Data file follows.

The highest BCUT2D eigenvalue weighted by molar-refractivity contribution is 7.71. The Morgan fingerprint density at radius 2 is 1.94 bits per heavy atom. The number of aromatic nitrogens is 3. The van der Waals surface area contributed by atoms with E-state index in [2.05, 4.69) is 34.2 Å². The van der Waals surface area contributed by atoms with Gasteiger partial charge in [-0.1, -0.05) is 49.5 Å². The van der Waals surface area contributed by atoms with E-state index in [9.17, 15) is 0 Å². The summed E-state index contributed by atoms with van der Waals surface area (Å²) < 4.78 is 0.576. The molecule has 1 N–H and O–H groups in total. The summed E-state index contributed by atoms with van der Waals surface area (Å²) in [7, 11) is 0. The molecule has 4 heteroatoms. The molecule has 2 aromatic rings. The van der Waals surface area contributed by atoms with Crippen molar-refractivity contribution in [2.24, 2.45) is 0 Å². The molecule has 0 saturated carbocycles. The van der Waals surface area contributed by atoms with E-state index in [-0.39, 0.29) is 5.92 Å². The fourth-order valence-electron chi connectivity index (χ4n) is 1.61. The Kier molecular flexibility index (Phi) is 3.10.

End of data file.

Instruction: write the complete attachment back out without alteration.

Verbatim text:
The highest BCUT2D eigenvalue weighted by molar-refractivity contribution is 7.71. The Morgan fingerprint density at radius 2 is 1.94 bits per heavy atom. The number of aromatic nitrogens is 3. The van der Waals surface area contributed by atoms with E-state index in [2.05, 4.69) is 34.2 Å². The van der Waals surface area contributed by atoms with Gasteiger partial charge in [-0.1, -0.05) is 49.5 Å². The van der Waals surface area contributed by atoms with E-state index in [9.17, 15) is 0 Å². The summed E-state index contributed by atoms with van der Waals surface area (Å²) < 4.78 is 0.576. The molecule has 1 N–H and O–H groups in total. The summed E-state index contributed by atoms with van der Waals surface area (Å²) in [7, 11) is 0. The molecule has 4 heteroatoms. The molecule has 2 aromatic rings. The van der Waals surface area contributed by atoms with Crippen molar-refractivity contribution in [2.24, 2.45) is 0 Å². The molecule has 0 saturated carbocycles. The van der Waals surface area contributed by atoms with E-state index in [-0.39, 0.29) is 5.92 Å². The fourth-order valence-electron chi connectivity index (χ4n) is 1.61. The Kier molecular flexibility index (Phi) is 3.10.